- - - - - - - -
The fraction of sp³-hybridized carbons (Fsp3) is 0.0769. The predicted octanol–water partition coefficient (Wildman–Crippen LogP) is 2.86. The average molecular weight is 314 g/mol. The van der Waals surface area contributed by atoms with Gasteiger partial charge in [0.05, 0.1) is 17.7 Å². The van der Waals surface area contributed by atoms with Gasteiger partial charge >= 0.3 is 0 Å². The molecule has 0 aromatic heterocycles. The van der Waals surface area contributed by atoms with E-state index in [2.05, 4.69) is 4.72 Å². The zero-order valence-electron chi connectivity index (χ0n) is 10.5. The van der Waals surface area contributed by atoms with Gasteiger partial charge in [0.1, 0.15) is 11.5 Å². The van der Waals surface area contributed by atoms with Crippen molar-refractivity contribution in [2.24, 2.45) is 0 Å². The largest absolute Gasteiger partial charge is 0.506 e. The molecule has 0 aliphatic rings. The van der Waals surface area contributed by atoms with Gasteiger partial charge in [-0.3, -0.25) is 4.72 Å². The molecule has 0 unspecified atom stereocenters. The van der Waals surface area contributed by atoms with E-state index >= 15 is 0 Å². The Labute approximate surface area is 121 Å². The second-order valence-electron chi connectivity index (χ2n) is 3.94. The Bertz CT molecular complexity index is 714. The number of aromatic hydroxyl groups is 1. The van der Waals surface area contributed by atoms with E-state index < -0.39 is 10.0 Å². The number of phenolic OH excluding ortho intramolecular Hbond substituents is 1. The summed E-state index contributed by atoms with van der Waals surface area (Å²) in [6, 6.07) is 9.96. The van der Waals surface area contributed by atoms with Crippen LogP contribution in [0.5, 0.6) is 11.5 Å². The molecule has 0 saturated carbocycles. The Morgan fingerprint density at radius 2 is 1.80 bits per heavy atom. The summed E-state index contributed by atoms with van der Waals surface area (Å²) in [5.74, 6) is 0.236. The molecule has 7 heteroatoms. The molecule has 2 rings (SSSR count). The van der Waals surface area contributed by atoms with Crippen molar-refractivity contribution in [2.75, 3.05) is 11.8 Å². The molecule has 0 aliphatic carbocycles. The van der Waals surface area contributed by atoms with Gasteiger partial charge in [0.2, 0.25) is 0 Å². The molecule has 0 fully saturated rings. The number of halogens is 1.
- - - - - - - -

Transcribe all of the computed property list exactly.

The fraction of sp³-hybridized carbons (Fsp3) is 0.0769. The predicted octanol–water partition coefficient (Wildman–Crippen LogP) is 2.86. The average molecular weight is 314 g/mol. The van der Waals surface area contributed by atoms with Gasteiger partial charge in [0.05, 0.1) is 17.7 Å². The van der Waals surface area contributed by atoms with Gasteiger partial charge >= 0.3 is 0 Å². The molecule has 0 aromatic heterocycles. The van der Waals surface area contributed by atoms with E-state index in [2.05, 4.69) is 4.72 Å². The zero-order valence-electron chi connectivity index (χ0n) is 10.5. The van der Waals surface area contributed by atoms with Gasteiger partial charge in [0.1, 0.15) is 11.5 Å². The van der Waals surface area contributed by atoms with Crippen molar-refractivity contribution in [2.24, 2.45) is 0 Å². The largest absolute Gasteiger partial charge is 0.506 e. The molecule has 0 aliphatic rings. The van der Waals surface area contributed by atoms with Gasteiger partial charge in [-0.3, -0.25) is 4.72 Å². The molecule has 0 unspecified atom stereocenters. The van der Waals surface area contributed by atoms with E-state index >= 15 is 0 Å². The Labute approximate surface area is 121 Å². The second-order valence-electron chi connectivity index (χ2n) is 3.94. The Bertz CT molecular complexity index is 714. The number of aromatic hydroxyl groups is 1. The van der Waals surface area contributed by atoms with E-state index < -0.39 is 10.0 Å². The number of phenolic OH excluding ortho intramolecular Hbond substituents is 1. The summed E-state index contributed by atoms with van der Waals surface area (Å²) in [6, 6.07) is 9.96. The van der Waals surface area contributed by atoms with Crippen LogP contribution in [0.5, 0.6) is 11.5 Å². The molecule has 0 saturated carbocycles. The Morgan fingerprint density at radius 2 is 1.80 bits per heavy atom. The summed E-state index contributed by atoms with van der Waals surface area (Å²) in [5.74, 6) is 0.236. The molecule has 7 heteroatoms. The molecule has 2 rings (SSSR count). The van der Waals surface area contributed by atoms with Crippen molar-refractivity contribution in [2.75, 3.05) is 11.8 Å². The molecule has 0 aliphatic carbocycles. The van der Waals surface area contributed by atoms with Gasteiger partial charge in [0.2, 0.25) is 0 Å². The molecule has 0 fully saturated rings. The number of halogens is 1.